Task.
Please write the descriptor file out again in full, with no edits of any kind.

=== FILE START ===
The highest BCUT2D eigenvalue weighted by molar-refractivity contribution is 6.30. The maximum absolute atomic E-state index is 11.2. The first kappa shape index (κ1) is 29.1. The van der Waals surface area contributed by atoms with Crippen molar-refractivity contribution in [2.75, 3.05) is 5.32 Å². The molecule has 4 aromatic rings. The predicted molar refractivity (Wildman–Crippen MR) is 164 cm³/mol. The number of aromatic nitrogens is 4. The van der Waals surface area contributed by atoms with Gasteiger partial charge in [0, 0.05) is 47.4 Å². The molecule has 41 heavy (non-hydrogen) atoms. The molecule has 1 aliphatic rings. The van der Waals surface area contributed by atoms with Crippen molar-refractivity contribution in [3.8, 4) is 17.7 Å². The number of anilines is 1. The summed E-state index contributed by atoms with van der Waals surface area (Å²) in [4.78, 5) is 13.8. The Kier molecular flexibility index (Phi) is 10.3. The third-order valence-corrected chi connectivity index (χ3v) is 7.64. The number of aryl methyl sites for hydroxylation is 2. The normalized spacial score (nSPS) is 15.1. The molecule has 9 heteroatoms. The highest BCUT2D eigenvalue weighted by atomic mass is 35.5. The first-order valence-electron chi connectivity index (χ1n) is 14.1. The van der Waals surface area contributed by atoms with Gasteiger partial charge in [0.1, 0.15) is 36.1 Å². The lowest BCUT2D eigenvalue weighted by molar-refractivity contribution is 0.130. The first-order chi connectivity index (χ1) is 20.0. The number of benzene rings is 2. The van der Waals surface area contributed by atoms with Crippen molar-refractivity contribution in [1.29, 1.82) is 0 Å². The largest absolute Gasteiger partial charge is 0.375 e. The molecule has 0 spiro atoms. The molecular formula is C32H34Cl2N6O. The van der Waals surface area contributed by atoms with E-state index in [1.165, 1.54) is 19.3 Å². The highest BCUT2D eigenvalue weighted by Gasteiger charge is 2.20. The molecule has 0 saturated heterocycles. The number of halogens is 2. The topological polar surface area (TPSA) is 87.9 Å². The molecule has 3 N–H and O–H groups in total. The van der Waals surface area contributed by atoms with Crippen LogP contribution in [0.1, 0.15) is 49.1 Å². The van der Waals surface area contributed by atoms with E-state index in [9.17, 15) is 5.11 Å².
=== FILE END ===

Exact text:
The highest BCUT2D eigenvalue weighted by molar-refractivity contribution is 6.30. The maximum absolute atomic E-state index is 11.2. The first kappa shape index (κ1) is 29.1. The van der Waals surface area contributed by atoms with Crippen molar-refractivity contribution in [2.75, 3.05) is 5.32 Å². The molecule has 4 aromatic rings. The predicted molar refractivity (Wildman–Crippen MR) is 164 cm³/mol. The number of aromatic nitrogens is 4. The van der Waals surface area contributed by atoms with Gasteiger partial charge in [0, 0.05) is 47.4 Å². The molecule has 41 heavy (non-hydrogen) atoms. The molecule has 1 aliphatic rings. The van der Waals surface area contributed by atoms with Crippen molar-refractivity contribution in [3.8, 4) is 17.7 Å². The number of anilines is 1. The summed E-state index contributed by atoms with van der Waals surface area (Å²) in [4.78, 5) is 13.8. The Kier molecular flexibility index (Phi) is 10.3. The third-order valence-corrected chi connectivity index (χ3v) is 7.64. The number of aryl methyl sites for hydroxylation is 2. The normalized spacial score (nSPS) is 15.1. The molecule has 9 heteroatoms. The highest BCUT2D eigenvalue weighted by atomic mass is 35.5. The first-order valence-electron chi connectivity index (χ1n) is 14.1. The van der Waals surface area contributed by atoms with Gasteiger partial charge in [0.1, 0.15) is 36.1 Å². The lowest BCUT2D eigenvalue weighted by molar-refractivity contribution is 0.130. The first-order chi connectivity index (χ1) is 20.0. The number of benzene rings is 2. The van der Waals surface area contributed by atoms with Crippen molar-refractivity contribution in [1.29, 1.82) is 0 Å². The largest absolute Gasteiger partial charge is 0.375 e. The molecule has 0 spiro atoms. The molecular formula is C32H34Cl2N6O. The van der Waals surface area contributed by atoms with E-state index in [1.165, 1.54) is 19.3 Å². The highest BCUT2D eigenvalue weighted by Gasteiger charge is 2.20. The molecule has 0 saturated heterocycles. The number of halogens is 2. The topological polar surface area (TPSA) is 87.9 Å². The molecule has 3 N–H and O–H groups in total. The van der Waals surface area contributed by atoms with Crippen LogP contribution in [0.1, 0.15) is 49.1 Å². The van der Waals surface area contributed by atoms with E-state index in [9.17, 15) is 5.11 Å².